Script Note: Authentic dialogue, but script needs stronger pacing

B. O'Malley

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logo for Free Script Notes on your first 10 pagesDawn’s Glory by C. Miller

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DAWN’S GLORY opens up with an ominous and supernatural tone setting the pitch. It opens in 1934 at a plantation which is an unique and alluring setting. The prologue sets up a mysterious back story. This immediately captures one’s attention.

There is a creative transition that is effective that takes the story from the past of 1934 to the present time.

The protagonist is identified as Simpson “SIMP” as he seems to be driving the story. There is something mysterious and secretive about Simp that is interesting. He has the potential to be an intriguing and complicated character.

One of the highlights and strengths is the sharp and authentic dialogue.

The pacing in the first ten pages can be enhanced. It is not clear at this point exactly what the story is about. It is believed to be a supernatural story.

Narrative descriptions or directions can be tighter. For example if it is not relevant for the doctor to be putting his certificate on the wall then it is not needed.

The opening can benefit from clarification. On page 1 there is a description that reads “the family is urgently placing them around it” however it is unclear what “them” is and what “it” is in the description.

There is also a grandmother yelling “take that chile inside” and it may be that she is really saying take that “child” inside – but it is not exactly clear.

The ages of all the character can be more defined vs. giving an age range. There are a lot of characters introduced in the first ten pages which tends to slow the pacing down.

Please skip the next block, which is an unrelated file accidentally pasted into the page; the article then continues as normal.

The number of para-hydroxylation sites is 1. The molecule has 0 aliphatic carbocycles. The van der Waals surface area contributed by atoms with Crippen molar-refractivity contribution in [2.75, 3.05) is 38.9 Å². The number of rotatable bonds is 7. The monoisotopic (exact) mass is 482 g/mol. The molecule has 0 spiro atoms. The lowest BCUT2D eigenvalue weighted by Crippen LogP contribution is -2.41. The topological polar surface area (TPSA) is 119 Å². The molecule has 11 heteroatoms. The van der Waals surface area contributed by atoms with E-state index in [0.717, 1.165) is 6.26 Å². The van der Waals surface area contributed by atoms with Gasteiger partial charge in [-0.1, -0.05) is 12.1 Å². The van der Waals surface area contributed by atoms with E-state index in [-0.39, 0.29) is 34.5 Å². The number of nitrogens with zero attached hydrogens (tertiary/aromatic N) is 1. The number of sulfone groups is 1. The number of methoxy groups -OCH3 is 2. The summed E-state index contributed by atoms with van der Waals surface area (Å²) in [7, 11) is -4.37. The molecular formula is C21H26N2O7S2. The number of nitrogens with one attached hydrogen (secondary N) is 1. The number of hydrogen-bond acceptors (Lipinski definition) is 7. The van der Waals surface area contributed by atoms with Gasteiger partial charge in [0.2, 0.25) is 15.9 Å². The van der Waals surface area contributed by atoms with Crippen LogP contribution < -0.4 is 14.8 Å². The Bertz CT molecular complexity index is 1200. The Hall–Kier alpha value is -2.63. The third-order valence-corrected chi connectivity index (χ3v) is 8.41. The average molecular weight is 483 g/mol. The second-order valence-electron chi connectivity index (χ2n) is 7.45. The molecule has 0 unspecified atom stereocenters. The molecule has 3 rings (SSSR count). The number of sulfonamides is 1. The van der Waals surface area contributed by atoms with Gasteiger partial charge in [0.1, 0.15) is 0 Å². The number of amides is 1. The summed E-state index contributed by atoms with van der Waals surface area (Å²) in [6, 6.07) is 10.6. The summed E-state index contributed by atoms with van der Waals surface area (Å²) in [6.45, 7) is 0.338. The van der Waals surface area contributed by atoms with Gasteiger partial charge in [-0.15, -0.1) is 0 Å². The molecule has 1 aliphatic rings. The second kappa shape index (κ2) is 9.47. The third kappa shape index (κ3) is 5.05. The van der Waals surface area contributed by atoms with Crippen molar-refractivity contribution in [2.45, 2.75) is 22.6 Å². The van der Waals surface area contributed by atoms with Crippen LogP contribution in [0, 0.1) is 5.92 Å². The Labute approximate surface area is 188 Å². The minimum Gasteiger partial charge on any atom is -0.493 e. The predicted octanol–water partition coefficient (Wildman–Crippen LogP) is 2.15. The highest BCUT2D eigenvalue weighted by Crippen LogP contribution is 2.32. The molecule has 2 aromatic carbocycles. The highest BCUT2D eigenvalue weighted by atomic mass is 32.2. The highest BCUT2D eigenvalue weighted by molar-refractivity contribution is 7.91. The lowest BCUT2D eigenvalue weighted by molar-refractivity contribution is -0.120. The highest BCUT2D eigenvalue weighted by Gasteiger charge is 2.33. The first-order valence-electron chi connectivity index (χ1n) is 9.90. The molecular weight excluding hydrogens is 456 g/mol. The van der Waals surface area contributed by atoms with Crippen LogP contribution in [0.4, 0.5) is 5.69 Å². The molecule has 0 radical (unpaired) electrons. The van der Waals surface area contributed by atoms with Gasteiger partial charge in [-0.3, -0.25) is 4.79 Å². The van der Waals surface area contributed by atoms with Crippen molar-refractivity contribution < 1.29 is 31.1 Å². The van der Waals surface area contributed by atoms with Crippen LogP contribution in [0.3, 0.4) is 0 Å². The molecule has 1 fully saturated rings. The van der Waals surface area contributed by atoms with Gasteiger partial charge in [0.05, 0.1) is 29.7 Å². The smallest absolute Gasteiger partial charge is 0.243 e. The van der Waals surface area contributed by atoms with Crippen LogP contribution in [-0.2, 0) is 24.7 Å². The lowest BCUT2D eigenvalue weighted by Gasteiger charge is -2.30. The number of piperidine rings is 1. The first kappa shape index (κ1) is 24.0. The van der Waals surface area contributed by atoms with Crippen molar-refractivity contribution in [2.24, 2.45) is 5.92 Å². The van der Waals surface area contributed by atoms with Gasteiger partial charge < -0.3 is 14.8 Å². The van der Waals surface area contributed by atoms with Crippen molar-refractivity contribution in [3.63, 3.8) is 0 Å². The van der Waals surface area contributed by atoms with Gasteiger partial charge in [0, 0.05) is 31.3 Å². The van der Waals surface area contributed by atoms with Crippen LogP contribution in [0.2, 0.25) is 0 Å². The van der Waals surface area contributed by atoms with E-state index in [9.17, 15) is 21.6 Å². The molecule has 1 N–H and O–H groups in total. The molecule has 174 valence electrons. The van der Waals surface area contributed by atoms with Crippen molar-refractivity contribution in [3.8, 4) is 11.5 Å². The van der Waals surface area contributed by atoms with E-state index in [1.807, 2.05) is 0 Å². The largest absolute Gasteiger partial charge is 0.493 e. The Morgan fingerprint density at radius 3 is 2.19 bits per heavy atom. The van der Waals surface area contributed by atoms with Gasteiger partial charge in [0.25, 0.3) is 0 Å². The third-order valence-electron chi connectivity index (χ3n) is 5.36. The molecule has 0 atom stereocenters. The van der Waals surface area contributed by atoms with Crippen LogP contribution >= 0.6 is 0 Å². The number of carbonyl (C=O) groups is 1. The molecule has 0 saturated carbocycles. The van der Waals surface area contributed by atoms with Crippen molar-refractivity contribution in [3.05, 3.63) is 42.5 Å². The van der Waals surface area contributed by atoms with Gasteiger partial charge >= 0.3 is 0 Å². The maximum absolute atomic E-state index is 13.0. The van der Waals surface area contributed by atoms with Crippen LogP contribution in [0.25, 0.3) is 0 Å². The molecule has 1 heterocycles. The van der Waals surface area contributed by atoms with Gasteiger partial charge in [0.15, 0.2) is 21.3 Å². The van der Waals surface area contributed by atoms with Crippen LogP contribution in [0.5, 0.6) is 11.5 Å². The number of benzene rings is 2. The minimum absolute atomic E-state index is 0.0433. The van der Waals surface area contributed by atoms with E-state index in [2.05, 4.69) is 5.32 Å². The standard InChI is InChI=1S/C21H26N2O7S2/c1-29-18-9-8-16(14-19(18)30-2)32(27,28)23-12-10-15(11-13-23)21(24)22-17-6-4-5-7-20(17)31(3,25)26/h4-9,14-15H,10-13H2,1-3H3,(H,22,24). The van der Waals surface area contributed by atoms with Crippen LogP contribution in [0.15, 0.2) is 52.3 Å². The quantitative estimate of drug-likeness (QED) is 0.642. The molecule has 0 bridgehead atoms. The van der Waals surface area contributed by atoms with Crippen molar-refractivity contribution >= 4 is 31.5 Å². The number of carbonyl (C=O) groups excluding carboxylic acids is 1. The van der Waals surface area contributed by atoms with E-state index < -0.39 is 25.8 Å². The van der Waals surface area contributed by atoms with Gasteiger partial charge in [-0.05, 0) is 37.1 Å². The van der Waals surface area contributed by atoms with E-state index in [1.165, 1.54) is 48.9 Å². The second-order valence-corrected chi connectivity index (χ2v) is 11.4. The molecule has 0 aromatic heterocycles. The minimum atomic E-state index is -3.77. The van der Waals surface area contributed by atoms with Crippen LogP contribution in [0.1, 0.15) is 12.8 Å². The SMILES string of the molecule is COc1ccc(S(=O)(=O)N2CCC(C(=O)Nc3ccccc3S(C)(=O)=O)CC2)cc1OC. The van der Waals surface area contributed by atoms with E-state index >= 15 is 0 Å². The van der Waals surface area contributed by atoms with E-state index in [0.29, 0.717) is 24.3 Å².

There are credibility issues to address. Simp arrives at the retirement home and almost immediately convinces Clements a resident to go downstairs. This character who has not been downstairs in 9 years shows no resistance to going down the elevator with a stranger.

Then Simp seems to easily call up Clements’ relatives. The idea of a man who has never gone downstairs for years and no one has visited him is very sad and very intriguing but most likely should be a subplot or theme that over the course of the storyline is developed.  The audience watches as perhaps Simp bonds with Clements and coaches him downstairs vs. it occurring so quickly.

The character of Ivy is also setup as a mysterious woman and it appears she might have some special potions or herbs or is involved in black magic.

Currently there is very little tension in the story vs. the mysterious opening. Enhancing the pacing, tension and/or conflict and defining a clearer path to the identified goal for the protagonist will make for a more effective first ten pages and give the audience a stronger clue as to what the story is really going to be about.

Reader TZ

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